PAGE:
Google will team up with a number of PC makers, wireless chip developers and software companies to develop and launch its new Chrome operating system.
Google will partner with Acer, Adobe, ASUS, Freescale, Hewlett-Packard, Lenovo, Qualcomm, Texas Instruments and Toshiba — among others — to develop devices that can work with Chrome, according to a glob post Wednesday evening.
The goal is "to design and build devices that deliver an extraordinary end user experience," the post on the Chrome site said.
The opened-sourced operating system will be available free of charge.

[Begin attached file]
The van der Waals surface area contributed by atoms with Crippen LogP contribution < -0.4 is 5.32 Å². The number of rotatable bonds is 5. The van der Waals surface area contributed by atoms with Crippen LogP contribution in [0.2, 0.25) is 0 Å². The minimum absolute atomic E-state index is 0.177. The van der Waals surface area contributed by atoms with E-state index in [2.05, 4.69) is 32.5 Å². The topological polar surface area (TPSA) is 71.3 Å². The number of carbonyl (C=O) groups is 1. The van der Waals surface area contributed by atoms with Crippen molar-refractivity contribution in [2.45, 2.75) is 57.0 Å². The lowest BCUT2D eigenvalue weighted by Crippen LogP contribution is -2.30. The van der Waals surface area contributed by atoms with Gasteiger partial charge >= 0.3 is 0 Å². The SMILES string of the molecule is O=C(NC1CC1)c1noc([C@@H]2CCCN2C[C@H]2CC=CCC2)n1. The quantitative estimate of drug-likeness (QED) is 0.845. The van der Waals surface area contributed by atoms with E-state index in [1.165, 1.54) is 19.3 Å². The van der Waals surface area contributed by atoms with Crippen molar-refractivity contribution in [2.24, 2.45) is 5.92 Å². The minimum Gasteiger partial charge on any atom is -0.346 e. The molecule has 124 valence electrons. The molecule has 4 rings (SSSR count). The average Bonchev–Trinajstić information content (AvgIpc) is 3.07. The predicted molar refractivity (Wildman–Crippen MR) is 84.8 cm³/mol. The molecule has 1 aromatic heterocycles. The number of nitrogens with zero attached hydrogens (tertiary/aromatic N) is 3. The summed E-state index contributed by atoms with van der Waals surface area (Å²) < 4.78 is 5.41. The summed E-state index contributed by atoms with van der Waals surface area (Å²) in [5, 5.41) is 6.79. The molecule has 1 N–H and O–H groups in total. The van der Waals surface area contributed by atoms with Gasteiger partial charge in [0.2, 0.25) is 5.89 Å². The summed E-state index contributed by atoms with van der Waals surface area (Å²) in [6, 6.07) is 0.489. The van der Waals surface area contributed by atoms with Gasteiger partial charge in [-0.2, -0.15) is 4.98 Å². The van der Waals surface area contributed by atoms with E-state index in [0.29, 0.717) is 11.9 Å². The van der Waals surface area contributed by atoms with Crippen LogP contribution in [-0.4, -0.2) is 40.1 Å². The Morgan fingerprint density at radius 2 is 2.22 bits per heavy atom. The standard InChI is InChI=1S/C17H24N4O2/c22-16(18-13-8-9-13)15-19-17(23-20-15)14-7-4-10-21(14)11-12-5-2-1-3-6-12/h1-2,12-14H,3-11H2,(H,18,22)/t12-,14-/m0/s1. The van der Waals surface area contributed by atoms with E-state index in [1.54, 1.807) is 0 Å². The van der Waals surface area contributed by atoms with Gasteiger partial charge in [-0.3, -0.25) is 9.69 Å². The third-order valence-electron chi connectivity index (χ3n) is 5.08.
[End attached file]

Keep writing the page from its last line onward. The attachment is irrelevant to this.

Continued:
Google announced Wednesday that it will be releasing the Chrome OS — based on the browser of the same name — to consumers in the second half of 2010.
"Speed, simplicity and security are the key aspects of Google Chrome OS. We're designing the OS to be fast and lightweight, to start up and get you onto the web in a few seconds," Sundar Pichai, Google's vice-president of product management, and Linus Upson, Google's engineering director, said in a joint blog post.
The Linux-based operating system will initially be targeted at netbooks — the smaller, no-frills, low-cost version of the laptop.
The diverse list of partners announced Wednesday offers hints of Google's strategy for the launch and growth of Chrome.
Acer and Asus are the two top netbook manufacturers in the world. The partnership with chip-makers like Qualcomm or Texas Instruments suggests a push to tap into the mobile market.
The inclusion of Adobe, meanwhile, suggests Flash may figure prominently in Chrome.